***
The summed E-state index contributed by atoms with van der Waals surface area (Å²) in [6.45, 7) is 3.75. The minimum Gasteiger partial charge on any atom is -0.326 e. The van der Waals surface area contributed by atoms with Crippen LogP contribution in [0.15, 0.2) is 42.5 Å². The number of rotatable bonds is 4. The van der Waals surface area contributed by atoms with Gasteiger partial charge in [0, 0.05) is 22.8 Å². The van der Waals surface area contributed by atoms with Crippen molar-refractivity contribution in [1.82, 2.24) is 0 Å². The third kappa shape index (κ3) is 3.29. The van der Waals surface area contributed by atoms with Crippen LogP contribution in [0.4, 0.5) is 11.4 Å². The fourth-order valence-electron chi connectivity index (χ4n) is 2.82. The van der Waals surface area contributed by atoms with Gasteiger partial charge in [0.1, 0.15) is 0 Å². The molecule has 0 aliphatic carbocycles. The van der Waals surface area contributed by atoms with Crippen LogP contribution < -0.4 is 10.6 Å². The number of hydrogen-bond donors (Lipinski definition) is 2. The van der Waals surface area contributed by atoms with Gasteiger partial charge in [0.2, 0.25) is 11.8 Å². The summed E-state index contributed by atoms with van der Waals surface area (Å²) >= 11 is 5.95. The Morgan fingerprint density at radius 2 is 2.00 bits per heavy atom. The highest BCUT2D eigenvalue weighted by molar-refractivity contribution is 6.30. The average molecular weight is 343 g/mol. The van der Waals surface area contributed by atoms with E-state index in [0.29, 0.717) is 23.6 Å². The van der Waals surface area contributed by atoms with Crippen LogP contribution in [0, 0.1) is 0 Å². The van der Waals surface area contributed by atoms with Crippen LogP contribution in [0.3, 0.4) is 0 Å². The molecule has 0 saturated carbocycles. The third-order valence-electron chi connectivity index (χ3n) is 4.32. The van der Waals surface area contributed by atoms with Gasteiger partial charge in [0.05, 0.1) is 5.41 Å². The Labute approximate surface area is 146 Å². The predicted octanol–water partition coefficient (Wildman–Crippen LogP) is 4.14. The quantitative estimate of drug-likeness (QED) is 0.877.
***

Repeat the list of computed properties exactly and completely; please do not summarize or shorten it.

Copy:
The summed E-state index contributed by atoms with van der Waals surface area (Å²) in [6.45, 7) is 3.75. The minimum Gasteiger partial charge on any atom is -0.326 e. The van der Waals surface area contributed by atoms with Crippen LogP contribution in [0.15, 0.2) is 42.5 Å². The number of rotatable bonds is 4. The van der Waals surface area contributed by atoms with Gasteiger partial charge in [0, 0.05) is 22.8 Å². The van der Waals surface area contributed by atoms with Crippen molar-refractivity contribution in [1.82, 2.24) is 0 Å². The third kappa shape index (κ3) is 3.29. The van der Waals surface area contributed by atoms with Crippen LogP contribution in [0.4, 0.5) is 11.4 Å². The fourth-order valence-electron chi connectivity index (χ4n) is 2.82. The van der Waals surface area contributed by atoms with Gasteiger partial charge in [0.1, 0.15) is 0 Å². The molecule has 0 aliphatic carbocycles. The van der Waals surface area contributed by atoms with Crippen LogP contribution < -0.4 is 10.6 Å². The number of hydrogen-bond donors (Lipinski definition) is 2. The van der Waals surface area contributed by atoms with Gasteiger partial charge in [0.2, 0.25) is 11.8 Å². The summed E-state index contributed by atoms with van der Waals surface area (Å²) >= 11 is 5.95. The Morgan fingerprint density at radius 2 is 2.00 bits per heavy atom. The highest BCUT2D eigenvalue weighted by molar-refractivity contribution is 6.30. The average molecular weight is 343 g/mol. The van der Waals surface area contributed by atoms with E-state index in [0.29, 0.717) is 23.6 Å². The van der Waals surface area contributed by atoms with Crippen LogP contribution in [0, 0.1) is 0 Å². The van der Waals surface area contributed by atoms with Crippen LogP contribution in [0.3, 0.4) is 0 Å². The molecule has 0 saturated carbocycles. The third-order valence-electron chi connectivity index (χ3n) is 4.32. The van der Waals surface area contributed by atoms with Gasteiger partial charge in [0.05, 0.1) is 5.41 Å². The Labute approximate surface area is 146 Å². The predicted octanol–water partition coefficient (Wildman–Crippen LogP) is 4.14. The quantitative estimate of drug-likeness (QED) is 0.877.